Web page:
Popular lore is that Chinese pharmacist Hon Lik invented e-cigarettes in 2003 to help people quit smoking. The Times of London reported that it didn’t work for him.
Instead of “switching completely” he is a dual user, vaping and smoking at the same time.
Hon Lik’s experience is what you would expect from the strong and consistent epidemiological evidence that e-cigarettes keep people smoking cigarettes.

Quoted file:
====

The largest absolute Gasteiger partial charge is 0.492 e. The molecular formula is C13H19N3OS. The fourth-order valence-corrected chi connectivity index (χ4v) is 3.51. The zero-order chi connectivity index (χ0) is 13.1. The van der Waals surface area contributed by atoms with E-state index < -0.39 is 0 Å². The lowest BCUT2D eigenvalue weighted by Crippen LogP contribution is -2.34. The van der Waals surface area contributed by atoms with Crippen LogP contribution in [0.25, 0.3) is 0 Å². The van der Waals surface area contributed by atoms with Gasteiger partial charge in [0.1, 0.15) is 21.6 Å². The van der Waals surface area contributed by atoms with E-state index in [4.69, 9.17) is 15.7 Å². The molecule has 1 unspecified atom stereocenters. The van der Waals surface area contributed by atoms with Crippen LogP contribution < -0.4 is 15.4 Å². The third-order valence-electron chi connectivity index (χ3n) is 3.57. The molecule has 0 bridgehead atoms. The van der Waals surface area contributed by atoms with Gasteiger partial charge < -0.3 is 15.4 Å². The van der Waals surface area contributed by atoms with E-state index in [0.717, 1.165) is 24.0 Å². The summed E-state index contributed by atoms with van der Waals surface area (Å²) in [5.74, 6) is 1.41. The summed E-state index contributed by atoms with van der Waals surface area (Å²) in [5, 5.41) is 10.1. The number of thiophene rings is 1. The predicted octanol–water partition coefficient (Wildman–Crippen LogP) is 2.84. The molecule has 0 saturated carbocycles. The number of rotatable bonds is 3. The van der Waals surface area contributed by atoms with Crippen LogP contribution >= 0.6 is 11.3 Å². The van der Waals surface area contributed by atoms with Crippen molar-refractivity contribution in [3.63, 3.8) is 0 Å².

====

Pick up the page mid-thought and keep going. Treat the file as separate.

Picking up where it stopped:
Incidentally, Hon Lik was not the first person to develop a working e-cigarette. Philip Morris had developed a functioning e-cigarette by the mid-1990s as part of its effort to hold on to customers who might otherwise quit. And, as both Hon Lik and the overall population experience shows, e-cigarettes are they are doing just that.
(The Times of London story, “England is an outlier in promoting vaping as a safe alternative to smoking. Other countries are far from convinced,” is worth reading.)